The Vatican said the “literal words pronounced by the pope are not quoted” and that “no quotation of the article should be considered as a faithful transcription of the words of the Holy Father”.
Scalfari is said to pride himself on not taking notes or recording high-profile interviews. But this is not the first time he has been accused of misrepresenting the pope: in 2014 he was rebuked by the Vatican for an article saying Francis had abolished sin.
The friendship has been criticised in the past, with Scalfari once saying that it was the pope who asked for the meetings as he liked to “exchange ideas and sentiments with non-believers”.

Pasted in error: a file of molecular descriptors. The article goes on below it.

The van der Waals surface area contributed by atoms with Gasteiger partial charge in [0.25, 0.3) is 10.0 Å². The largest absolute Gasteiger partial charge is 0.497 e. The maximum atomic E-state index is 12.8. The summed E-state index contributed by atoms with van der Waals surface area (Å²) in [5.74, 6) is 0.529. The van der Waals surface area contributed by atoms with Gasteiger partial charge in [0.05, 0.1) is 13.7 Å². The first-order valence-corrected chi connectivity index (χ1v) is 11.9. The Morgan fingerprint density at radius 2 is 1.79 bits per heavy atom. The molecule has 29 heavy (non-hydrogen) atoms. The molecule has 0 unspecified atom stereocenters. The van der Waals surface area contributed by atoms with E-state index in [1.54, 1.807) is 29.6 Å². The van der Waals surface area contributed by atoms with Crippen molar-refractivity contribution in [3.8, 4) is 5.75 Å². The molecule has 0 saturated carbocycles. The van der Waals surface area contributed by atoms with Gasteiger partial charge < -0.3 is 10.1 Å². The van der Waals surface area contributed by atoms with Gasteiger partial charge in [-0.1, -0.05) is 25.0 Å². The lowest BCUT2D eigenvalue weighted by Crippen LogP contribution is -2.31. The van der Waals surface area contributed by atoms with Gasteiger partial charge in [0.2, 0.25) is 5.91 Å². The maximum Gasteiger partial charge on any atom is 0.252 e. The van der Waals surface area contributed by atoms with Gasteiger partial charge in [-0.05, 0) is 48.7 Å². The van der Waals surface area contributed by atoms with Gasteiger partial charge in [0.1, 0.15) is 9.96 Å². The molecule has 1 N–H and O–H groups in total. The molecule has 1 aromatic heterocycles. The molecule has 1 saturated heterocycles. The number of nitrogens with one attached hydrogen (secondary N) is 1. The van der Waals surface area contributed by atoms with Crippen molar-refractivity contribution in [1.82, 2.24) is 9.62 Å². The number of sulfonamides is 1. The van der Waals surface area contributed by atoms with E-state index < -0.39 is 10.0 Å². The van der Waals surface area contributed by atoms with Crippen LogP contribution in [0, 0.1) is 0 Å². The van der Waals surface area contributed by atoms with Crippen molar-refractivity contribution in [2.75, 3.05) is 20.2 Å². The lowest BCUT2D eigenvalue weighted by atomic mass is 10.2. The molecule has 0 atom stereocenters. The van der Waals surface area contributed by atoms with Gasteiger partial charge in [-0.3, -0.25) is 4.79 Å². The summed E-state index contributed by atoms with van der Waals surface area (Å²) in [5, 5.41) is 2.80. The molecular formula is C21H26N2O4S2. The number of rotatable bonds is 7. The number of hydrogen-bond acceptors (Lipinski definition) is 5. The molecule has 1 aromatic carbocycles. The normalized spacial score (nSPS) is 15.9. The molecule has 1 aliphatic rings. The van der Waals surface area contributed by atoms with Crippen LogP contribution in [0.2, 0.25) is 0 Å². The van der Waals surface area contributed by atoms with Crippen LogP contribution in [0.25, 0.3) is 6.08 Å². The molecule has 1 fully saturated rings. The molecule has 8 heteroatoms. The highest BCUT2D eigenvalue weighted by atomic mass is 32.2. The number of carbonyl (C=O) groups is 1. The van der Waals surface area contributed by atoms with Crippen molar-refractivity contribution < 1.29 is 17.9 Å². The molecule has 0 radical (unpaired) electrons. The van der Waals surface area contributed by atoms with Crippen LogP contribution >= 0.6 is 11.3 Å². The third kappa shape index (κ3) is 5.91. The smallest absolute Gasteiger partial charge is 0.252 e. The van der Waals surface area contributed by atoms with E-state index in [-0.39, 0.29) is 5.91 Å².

The Catholic church’s teachings affirm the existence of hell and its eternity, saying “the chief punishment of hell is eternal separation of God”.
Pope Benedict XVI said in 2007 that hell “really exists and is eternal, even if nobody talks about it much anymore”, while in 1999 Pope John Paul II announced that hell was “the ultimate consequence of sin itself … rather than a place, hell indicates the state of those who freely and definitively separate themselves from God, the source of all life and joy”.